header('Cache-Control: max-age=259200'); Family Archives – Kristen Koster
Jul 032016
A widow's dress with shawl and mobcap for a Colonial Days presentation in 5th grade.

That was 8 years ago?!?

Once again, I’ve been scrambling to finish a dress and it managed to pull me away from both writing and social media for a while. Long-time readers of the blog may recall the purple widow’s dress I made for a 5th grade presentation… good gracious that was 8 years ago!

Anyway, this year, we needed a dress in time for Anime Expo in LA for a cosplay of Eliza Hamilton from the Broadway musical. Over the last few months, the cast album plays here non-stop.
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Hello 2013 Goals, Thanks 2012!

 Writing Life  Comments Off on Hello 2013 Goals, Thanks 2012!
Jan 042013

Photo of hydrangea by Kristen Koster on flickr.comMy accountability group just kicked off a new year with new goals and are continuing with our How I Write series. This week, the question asked was, “What is one thing you’re going to do to refocus your 2013 goals that you learned in 2012?”

Each year I always seem to bite off more than I can chew. Always with the best intentions, of course. And always in the name of balance. I’ve tried several different methods of organizing my goals and what seemed to work best was a breakdown by quarters.

Last year, I had great plans to write a book along with my local RWA Chapter’s challenge participants. Life had other ideas. I’m refocusing on that book this year, but instead of just jumping in and running, I have a concrete step by step plan to see it all the way through.

Likewise, I did really well with my Project365 progress up until a certain point last year. I had worried about keeping up with such an ambitious project every day, but had settled into a comfortable routine until, it broke. This year, I will be focusing on one photo post per week, taking a lot of the pressure off.

This year, in pretty much all areas, I’m focusing on quality over quantity and approaching everything with a plan before execution, taking smaller bites. I’ve also learned that I absolutely must put my writing at a higher priority and I can’t be content to stay safe in my comfort zone.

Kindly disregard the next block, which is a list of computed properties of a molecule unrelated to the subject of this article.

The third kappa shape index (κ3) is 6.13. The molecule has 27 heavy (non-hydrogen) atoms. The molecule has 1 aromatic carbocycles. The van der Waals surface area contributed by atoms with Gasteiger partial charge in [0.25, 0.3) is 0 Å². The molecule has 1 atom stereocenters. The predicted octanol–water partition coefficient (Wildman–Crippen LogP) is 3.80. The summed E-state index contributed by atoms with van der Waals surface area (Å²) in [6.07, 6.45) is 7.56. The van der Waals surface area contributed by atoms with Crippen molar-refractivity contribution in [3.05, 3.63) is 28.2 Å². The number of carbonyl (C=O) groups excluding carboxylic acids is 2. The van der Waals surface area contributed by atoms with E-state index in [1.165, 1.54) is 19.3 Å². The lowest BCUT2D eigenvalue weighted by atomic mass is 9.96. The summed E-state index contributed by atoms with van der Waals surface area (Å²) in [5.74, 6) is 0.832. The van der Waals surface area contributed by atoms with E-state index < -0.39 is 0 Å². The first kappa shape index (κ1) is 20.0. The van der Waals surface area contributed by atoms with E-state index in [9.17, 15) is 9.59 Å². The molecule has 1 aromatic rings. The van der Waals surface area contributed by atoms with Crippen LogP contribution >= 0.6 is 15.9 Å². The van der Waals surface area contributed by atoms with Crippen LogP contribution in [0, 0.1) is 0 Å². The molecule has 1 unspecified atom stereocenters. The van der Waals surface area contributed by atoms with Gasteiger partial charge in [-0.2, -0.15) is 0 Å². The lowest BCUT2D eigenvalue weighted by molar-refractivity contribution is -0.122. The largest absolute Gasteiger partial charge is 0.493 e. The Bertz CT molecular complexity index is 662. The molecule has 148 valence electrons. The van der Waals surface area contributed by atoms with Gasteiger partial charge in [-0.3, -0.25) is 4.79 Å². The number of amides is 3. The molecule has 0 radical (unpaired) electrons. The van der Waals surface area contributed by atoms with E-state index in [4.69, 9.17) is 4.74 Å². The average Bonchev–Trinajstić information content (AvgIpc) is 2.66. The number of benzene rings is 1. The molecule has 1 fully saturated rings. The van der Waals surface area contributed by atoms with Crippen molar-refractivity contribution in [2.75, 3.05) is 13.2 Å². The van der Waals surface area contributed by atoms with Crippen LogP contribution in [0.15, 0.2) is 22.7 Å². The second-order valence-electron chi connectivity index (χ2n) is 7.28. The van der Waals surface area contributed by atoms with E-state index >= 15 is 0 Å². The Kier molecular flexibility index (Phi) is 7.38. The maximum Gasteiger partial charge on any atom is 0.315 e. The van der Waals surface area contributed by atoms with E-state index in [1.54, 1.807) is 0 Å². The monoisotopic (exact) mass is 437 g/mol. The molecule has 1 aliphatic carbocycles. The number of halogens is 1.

So far, the momentum is off to a great start and I’m looking forward to keeping it building through out the year. Stay tuned, there are 51 Weeks to go!

Your Turn: What are you going to do different this year to reach your goals?

And if you’d like to read what the rest of my accountability group is changing this year based on lessons learned, you can find their blogs here:

* Alexia Reed * Kimberly Farris * Danie Ford * Emma G. Delaney

2012 Photo Challenge: Week 14

 Photography  Comments Off on 2012 Photo Challenge: Week 14
Apr 112012

Week 14 of our 365 Photo Challenge. This week marks the 100th photo posted for the year.

As I mentioned, we were on vacation last week for the kids’ Spring Break. We flew across the country to Maryland and stayed near where I grew up. Last year, our daughter and I did the American History tour through her school and this year, our son decided he didn’t want to do that. Our daughter is very interested in history and totally geeks out over the Civil War. And since that’s part of the next section that the boy will be studying in school, it seemed a perfect opportunity given where I grew up to steep them in it for the week.

Sunday, we snuck up on the airport and flew across the country to Baltimore, MD, where our first stop was lunch: for some good ol’ Maryland Crab Cakes.

Monday, we went to Harper’s Ferry, WVa., home of John Brown, the abolitionist’s Fort. This historic town is all of about 15 miles from the house I grew up in. We also stopped off by my old high school on the way. Lots of additions, but much of it is still the same.

Tuesday, we went to the Antietam battlefield in Sharpsburg, MD. It was the scene of the single bloodiest battle in American history with 23,000 troops killed that day. My dad was a Civil War buff and I remember Antietam as the “Land of Obelisks” because of the monuments. Turns out, there aren’t quite as many as I remember. Distance from my mom’s house: 20 miles.